Prabhakar C.J.

Work place: Dept. of P.G Studies and Research in Computer Science, Kuvempu University, Shankaraghatta-577451, Shimoga, Karnataka, India



Research Interests: Computer Graphics and Visualization, Pattern Recognition, Computer Vision, Computational Learning Theory, Computer systems and computational processes


Prabhakar C.J. received his Ph.D. degree in Computer Science and Technology from Gulbarga University, Gulbarga, Karnataka, India, in 2009. He is currently working as Assistant Professor in the department of Computer Science and M.C.A, Kuvempu University, Karnataka, India. His research interests are pattern recognition, computer vision, machine learning and video processing.

Author Articles
Extraction of Scene Text Information from Video

By Too Kipyego Boaz Prabhakar C.J.

DOI:, Pub. Date: 8 Jan. 2016

In this paper, we present an approach for scene text extraction from natural scene video frames. We assumed that the planar surface contains text information in the natural scene, based on this assumption, we detect planar surface within the disparity map obtained from a pair of video frames using stereo vision technique. It is followed by extraction of planar surface using Markov Random Field (MRF) with Graph cuts algorithm where planar surface is segmented from other regions. The text information is extracted from reduced reference i.e. extracted planar surface through filtering using Fourier-Laplacian algorithm. The experiments are carried out using our dataset and the experimental results indicate outstanding improvement in areas with complex background where conventional methods fail.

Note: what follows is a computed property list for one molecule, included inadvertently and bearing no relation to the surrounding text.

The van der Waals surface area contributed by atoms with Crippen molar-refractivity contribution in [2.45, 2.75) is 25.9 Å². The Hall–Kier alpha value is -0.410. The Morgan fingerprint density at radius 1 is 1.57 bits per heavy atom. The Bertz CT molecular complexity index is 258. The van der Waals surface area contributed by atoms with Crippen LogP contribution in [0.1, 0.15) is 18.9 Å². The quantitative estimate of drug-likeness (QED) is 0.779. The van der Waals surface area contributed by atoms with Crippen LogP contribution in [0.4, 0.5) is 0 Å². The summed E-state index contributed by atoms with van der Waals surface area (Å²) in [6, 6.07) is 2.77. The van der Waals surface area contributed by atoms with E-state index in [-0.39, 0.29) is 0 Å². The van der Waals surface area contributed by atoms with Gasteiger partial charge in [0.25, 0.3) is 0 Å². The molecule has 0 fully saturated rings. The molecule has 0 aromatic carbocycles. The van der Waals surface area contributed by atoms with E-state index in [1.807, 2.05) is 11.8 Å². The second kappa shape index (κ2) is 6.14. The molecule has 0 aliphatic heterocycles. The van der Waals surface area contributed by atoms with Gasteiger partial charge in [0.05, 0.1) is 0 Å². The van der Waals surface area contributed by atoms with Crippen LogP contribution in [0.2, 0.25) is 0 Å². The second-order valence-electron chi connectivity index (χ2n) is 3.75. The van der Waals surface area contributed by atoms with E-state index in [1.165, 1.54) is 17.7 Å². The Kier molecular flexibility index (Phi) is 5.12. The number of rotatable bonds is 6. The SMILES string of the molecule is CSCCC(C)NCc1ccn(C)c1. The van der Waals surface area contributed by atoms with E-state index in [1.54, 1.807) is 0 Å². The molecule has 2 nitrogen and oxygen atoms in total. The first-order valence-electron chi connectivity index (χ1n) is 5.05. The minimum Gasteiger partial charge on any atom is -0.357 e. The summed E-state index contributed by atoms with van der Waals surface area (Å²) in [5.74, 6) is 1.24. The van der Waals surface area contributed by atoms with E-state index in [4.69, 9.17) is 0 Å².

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Automatic Detection of Surface Defects on Citrus Fruit based on Computer Vision Techniques

By Mohana S.H. Prabhakar C.J.

DOI:, Pub. Date: 8 Aug. 2015

In this paper, we present computer vision based technique to detect surface defects of citrus fruits. The method begins with background removal using k-means clustering technique. Mean shift segmentation is used for fruit region segmentation. The candidate defects are detected using threshold based segmentation. In this stage, it is very difficult to differentiate stem-end from actual defects due to similarity in appearance. Therefore, we proposed a novel technique to differentiate stem-end from actual defects based on the shape features. We conducted experiments on our citrus data set captured in controlled environment. The experiment results demonstrate that our technique outperforms the existing techniques.

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